'Sell in June'?

The years 2010, 2011 and 2012 all saw a difficult period for global economic growth and troubling summers for the stock market.

Now that the Federal Reserve meeting has shown that the world’s most powerful central bank is looking to reduce the pace of asset purchases, will the coming weeks see further losses for already embattled equity markets?

The spring swoon

In each of the past three years, investment bank JP Morgan’s global PMI (purchasing managers’ index) has recorded global economic data as weakening after the burst of activity in the first quarter faded. The effect has been most marked in the US economy, which remains the economic powerhouse of the world. Retail sales, manufacturing indices and job data all faltered, and while this boosted expectations of further easing from the Fed, investors still reacted by reducing their allocation to risk.

Economic data in May remained reasonably strong, but the HSBC China manufacturing index out this morning showed that we are experiencing difficulties in many parts of the global economy. Combined with an apparent change in policy at the Fed, the previous conducive environment for stock markets seems to have come to an end for now.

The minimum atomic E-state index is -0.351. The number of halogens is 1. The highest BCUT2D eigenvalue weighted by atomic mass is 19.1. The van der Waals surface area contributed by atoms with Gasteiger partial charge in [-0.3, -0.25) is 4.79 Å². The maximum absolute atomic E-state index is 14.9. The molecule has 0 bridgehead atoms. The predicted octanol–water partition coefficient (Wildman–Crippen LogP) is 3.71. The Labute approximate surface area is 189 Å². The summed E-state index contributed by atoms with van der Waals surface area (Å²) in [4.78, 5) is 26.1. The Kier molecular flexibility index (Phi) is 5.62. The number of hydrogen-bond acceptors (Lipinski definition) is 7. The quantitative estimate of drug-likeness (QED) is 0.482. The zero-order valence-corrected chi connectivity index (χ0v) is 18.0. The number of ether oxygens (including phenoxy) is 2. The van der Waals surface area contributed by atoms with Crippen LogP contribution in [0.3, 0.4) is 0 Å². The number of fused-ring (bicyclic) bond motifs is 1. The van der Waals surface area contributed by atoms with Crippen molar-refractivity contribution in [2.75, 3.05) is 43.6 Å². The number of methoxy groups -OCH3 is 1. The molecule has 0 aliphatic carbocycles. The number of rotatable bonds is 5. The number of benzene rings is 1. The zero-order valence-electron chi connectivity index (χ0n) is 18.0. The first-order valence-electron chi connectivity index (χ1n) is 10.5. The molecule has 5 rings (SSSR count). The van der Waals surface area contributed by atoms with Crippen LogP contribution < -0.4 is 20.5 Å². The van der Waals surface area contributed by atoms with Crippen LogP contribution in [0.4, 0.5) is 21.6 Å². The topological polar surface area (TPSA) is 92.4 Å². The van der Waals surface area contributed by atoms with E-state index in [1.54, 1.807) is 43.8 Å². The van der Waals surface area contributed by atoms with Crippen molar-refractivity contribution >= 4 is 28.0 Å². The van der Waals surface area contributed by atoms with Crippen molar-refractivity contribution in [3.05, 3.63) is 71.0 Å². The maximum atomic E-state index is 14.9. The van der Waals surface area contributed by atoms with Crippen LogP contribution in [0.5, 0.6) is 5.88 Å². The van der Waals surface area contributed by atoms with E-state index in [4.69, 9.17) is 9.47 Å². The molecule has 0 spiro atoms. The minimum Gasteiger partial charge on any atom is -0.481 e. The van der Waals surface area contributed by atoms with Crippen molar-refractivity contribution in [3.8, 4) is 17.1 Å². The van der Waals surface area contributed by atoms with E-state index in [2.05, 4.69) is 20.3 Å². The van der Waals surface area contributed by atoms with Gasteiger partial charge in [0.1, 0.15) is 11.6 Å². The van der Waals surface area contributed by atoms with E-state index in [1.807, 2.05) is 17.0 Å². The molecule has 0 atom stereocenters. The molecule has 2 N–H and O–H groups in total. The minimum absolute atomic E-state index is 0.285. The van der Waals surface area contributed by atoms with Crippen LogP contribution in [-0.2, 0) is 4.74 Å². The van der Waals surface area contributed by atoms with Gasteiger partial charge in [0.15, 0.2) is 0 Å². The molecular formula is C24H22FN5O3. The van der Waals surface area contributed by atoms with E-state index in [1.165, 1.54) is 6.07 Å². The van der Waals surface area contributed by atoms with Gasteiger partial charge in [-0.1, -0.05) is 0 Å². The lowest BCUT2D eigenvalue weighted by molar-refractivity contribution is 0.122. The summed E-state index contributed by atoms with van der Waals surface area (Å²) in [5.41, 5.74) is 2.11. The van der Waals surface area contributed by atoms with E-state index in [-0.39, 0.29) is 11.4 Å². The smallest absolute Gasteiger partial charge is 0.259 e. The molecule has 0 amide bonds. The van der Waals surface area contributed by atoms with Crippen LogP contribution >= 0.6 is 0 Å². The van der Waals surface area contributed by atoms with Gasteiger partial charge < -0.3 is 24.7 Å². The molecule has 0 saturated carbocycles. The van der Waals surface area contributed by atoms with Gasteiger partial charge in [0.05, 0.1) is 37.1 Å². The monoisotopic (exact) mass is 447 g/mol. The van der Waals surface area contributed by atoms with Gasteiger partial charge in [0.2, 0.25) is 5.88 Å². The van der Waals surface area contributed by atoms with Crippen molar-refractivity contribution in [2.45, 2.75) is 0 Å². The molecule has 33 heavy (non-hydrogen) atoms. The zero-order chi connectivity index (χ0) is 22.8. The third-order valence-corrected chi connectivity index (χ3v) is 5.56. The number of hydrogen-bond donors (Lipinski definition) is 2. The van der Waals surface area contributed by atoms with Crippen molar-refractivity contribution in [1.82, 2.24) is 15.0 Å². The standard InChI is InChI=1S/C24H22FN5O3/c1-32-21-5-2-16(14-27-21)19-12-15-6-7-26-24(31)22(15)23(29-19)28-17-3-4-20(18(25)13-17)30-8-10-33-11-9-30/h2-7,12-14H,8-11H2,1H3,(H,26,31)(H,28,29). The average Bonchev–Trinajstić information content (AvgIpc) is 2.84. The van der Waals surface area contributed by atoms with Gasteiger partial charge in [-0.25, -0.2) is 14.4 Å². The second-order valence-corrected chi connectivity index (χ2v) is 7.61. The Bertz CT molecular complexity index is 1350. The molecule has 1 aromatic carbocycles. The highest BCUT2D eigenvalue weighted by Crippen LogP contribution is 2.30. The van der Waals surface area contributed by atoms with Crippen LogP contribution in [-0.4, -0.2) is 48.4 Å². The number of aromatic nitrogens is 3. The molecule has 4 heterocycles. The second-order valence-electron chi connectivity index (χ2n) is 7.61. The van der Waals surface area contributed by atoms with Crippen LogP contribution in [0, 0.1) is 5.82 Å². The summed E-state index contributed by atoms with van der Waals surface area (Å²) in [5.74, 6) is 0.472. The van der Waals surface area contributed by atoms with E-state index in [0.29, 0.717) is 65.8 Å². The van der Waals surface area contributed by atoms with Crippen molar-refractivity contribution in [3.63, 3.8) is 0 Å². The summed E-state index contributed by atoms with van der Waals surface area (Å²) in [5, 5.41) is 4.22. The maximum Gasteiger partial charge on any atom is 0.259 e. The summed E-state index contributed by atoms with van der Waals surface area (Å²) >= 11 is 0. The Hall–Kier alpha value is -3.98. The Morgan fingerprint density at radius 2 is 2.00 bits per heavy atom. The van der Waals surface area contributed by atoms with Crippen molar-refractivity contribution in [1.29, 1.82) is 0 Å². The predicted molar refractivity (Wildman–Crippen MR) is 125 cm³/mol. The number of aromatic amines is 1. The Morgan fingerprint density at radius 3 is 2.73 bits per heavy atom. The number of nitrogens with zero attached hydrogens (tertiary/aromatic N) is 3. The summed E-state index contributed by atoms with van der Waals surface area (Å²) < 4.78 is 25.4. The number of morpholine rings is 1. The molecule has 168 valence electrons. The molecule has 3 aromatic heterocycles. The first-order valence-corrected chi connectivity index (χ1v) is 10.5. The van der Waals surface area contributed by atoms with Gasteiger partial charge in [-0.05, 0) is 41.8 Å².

'Sell in May' delayed?

‘Sell in May, go away, and don’t come back until St Leger’s Day’ is a long-established stock market axiom. One study from New Zealand was even able to identify seasonal weakness in the British stock market going back to 1694. Data for the Dow Jones industrial average shows this seasonal weakness even more clearly. The average return for the May-September period was only around 0.3%, compared to a return for the October-April period of 7.5%. Such a remarkable disparity does mean that the ‘Sell in May’ effect cannot be ignored.

Looking back at May 2013, we can see that investors who sold would have been rather early to the party. Now, however, the timing seems rather more prescient. Bernanke may not have taken away the punchbowl, but he has given notice that he does not expect to be filling it up again any time soon. Many assets have given back most of the gains they made so far this year, while others are breaking into new lows.

In times such as these, flexibility is a must for investors. Even if an investor intends to ride out the summer period, he must be prepared to see increased volatility and sustained moves in the wrong direction. There is the case to be made that judicious shorting, with careful risk management, can help investors recover some of the losses they might see over the summer. 

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CFD’s zijn complexe instrumenten en brengen vanwege het hefboomeffect een hoog risico mee van snel oplopende verliezen.